PSW Files Antitrust Suit Against Credit Card Firms

Rhett Pardon
CRANSTON, R.I. — A defunct online credit-card processor Monday filed suit against MasterCard and Visa, claiming the companies broke state and federal antitrust laws.

The suit by PSW Billing names the two major cards, as well as First Financial Bank and First Data Merchant Services, claiming that it was forced to pay higher prices for network services, pay excessive fees, fines and penalties, and comply with unknown, continuously changing and commercially unreasonable rules.

PSW Inc., as a consequence, says the defendants usurped most of its profits and forced it out of business. The suit asks for $240 million in damages.

“As PSW’s case illustrates, MasterCard and Visa have not changed their ways,” attorney Richard A. Sinapi, who represents PSW, told XBiz.

Sinapi said Monday’s filing in U.S. District Court follows a $3.5 billion settlement against MasterCard and Visa in an antitrust suit filed by Wal-Mart.

“The story will not change until either the Justice Department seeks and obtains appropriate injunctive relied to reign in such conduct or some judge or jury issues an award of punitive damages in an amount sufficient to make MasterCard and Visa sit up and take notice,” Sinapi said. “Until then, small businesses like PSW and the average consumer will suffer."

Specifically, PSW says the companies engaged in horizontal concerted refusals to deal, price-fixing, geographic market divisions, and price discrimination.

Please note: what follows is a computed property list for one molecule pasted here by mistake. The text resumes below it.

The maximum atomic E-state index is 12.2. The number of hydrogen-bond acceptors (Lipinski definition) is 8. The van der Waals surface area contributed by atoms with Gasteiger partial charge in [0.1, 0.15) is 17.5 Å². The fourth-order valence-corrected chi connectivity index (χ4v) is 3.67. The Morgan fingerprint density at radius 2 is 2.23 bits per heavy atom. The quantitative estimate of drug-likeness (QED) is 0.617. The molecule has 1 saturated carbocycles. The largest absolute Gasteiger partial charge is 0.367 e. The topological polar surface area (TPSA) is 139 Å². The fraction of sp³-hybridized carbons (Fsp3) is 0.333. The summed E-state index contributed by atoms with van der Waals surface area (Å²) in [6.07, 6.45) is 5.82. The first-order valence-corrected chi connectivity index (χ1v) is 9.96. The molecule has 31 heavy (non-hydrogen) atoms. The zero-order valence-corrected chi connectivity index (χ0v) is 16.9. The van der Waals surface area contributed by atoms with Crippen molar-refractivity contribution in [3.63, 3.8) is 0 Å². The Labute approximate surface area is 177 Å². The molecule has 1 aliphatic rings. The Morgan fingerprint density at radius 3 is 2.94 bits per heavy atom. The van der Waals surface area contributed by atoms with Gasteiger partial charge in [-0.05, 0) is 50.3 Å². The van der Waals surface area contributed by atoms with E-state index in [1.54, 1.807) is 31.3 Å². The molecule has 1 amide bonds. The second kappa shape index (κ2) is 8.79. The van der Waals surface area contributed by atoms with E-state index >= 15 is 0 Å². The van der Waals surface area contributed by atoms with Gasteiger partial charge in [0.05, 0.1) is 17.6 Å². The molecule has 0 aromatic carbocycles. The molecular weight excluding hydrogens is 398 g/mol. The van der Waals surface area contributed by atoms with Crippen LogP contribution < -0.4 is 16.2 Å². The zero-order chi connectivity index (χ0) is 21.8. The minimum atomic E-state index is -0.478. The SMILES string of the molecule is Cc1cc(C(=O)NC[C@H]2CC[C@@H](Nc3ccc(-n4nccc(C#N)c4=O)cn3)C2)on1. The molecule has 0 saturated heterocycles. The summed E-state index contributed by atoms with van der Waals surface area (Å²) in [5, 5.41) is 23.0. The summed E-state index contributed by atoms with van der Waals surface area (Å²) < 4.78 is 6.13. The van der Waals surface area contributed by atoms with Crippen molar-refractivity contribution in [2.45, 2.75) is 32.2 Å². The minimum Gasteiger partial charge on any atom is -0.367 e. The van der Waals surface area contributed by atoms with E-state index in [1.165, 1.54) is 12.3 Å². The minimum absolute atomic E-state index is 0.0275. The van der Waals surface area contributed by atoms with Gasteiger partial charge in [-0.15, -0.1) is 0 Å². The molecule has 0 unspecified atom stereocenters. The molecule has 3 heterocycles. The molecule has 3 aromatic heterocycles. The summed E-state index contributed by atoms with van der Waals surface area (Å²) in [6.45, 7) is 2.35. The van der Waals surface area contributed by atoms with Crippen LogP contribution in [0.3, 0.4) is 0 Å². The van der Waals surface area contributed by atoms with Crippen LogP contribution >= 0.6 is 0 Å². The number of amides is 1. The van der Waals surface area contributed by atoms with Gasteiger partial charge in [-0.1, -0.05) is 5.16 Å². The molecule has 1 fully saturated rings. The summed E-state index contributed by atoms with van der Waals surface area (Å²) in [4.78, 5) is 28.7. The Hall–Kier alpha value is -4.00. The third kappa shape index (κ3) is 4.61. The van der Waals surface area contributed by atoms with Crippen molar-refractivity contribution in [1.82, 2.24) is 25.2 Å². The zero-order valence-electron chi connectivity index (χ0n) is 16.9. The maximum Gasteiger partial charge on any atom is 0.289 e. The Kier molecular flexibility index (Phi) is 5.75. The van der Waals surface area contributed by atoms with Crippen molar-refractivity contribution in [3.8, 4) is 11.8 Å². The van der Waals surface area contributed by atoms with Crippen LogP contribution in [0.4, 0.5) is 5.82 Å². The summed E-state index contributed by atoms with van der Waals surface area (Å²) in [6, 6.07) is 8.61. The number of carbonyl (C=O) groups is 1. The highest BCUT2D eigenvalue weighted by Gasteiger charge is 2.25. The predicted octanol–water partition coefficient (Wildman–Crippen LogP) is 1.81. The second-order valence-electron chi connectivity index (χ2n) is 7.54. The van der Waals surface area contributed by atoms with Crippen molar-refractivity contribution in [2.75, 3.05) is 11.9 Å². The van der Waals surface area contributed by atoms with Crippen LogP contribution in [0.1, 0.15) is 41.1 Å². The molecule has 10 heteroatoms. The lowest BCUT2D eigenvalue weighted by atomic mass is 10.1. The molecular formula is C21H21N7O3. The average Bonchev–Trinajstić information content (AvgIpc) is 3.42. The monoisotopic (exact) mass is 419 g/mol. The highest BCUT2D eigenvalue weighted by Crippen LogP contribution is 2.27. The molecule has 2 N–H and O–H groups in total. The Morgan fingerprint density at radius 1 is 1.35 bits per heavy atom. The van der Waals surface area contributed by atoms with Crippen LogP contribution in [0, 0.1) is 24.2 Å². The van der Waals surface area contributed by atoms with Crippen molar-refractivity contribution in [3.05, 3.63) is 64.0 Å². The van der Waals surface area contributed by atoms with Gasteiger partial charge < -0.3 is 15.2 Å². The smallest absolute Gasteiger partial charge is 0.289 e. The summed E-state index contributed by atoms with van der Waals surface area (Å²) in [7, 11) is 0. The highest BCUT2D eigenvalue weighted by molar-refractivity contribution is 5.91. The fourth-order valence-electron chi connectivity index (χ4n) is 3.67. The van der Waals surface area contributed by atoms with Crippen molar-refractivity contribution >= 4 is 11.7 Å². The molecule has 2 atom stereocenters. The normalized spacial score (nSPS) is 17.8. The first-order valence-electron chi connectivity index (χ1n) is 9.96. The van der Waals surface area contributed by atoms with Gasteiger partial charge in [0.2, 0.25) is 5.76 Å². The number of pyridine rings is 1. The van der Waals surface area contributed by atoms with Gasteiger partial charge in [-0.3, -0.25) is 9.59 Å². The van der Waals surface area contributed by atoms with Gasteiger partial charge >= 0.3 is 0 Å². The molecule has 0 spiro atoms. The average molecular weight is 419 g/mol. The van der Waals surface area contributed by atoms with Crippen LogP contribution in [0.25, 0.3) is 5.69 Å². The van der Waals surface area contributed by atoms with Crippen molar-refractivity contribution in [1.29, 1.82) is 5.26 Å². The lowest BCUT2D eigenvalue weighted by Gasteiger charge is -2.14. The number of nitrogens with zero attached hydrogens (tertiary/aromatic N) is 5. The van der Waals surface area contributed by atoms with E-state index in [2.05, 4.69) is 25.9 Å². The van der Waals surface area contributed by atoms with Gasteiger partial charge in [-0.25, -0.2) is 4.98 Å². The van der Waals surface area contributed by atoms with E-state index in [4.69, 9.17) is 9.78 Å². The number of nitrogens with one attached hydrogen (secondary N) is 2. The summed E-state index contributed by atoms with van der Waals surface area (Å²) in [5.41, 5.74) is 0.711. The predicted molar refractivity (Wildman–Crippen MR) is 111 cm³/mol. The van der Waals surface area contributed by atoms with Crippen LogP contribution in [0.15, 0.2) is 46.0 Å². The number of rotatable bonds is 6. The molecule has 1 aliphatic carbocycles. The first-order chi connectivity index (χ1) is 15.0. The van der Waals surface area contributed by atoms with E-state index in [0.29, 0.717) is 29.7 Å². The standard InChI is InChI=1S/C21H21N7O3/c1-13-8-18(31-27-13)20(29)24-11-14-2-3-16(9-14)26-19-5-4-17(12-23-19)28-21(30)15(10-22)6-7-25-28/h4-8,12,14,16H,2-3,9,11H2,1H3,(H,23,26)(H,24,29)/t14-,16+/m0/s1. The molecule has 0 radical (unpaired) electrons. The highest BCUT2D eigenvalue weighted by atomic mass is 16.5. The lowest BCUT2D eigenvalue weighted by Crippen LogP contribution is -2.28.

The 12-count complaint also alleges claims for interference with contractual relations, breach of the covenant of good faith and fair dealing, conversion, embezzlement and breach of contract.

Calls to Visa and MasterCard were not returned to XBiz by posting time.

Cranston, R.I.-based PSW closed shop in October, saying that "due to circumstances beyond our control, PSW Billing has been forced to cease processing."

PSW opened for business in 1996 and at one time had four offices located in Michigan, Virginia, Rhode Island and Florida. Much of its business was international, owner and CEO John Lombardi told XBiz.

But the payment processor struggled after Visa and MasterCard announced new chargeback ratio policies last year.

Lombardi said that the companies held back more than $1.6 million for chargebacks.

The suit said that the credit-card companies continuously increased individual chargebacks, from $25 to $100, and fines per month, from $25,000 to $100,000. It also said the companies continued to holdback ever-increasing sums from payments due PSW.

PSW played the role of "aggregator" or middleman, between website clients and First Financial Bank, which acquired or accepted payments from consumer credit cards. The role of defendant First Data Merchant Services was to assist First Financial with the processing of credit card transactions.

"Knowing that this lawsuit is coming, it is obvious at this point that they are holding these funds as 'leverage,' although I could probably use a stronger word to describe this tactic," Lombardi said. “I will fight this to the bitter end.

“I don’t see how the credit-card companies can live with their terms, and I don’t know why there hasn’t been more of a stink.”

The complaint filed is PSW Inc. vs. Visa U.S.A., Mastercard International, First Financial Bank and First Data Merchant Services Corp, No. 04-347-T.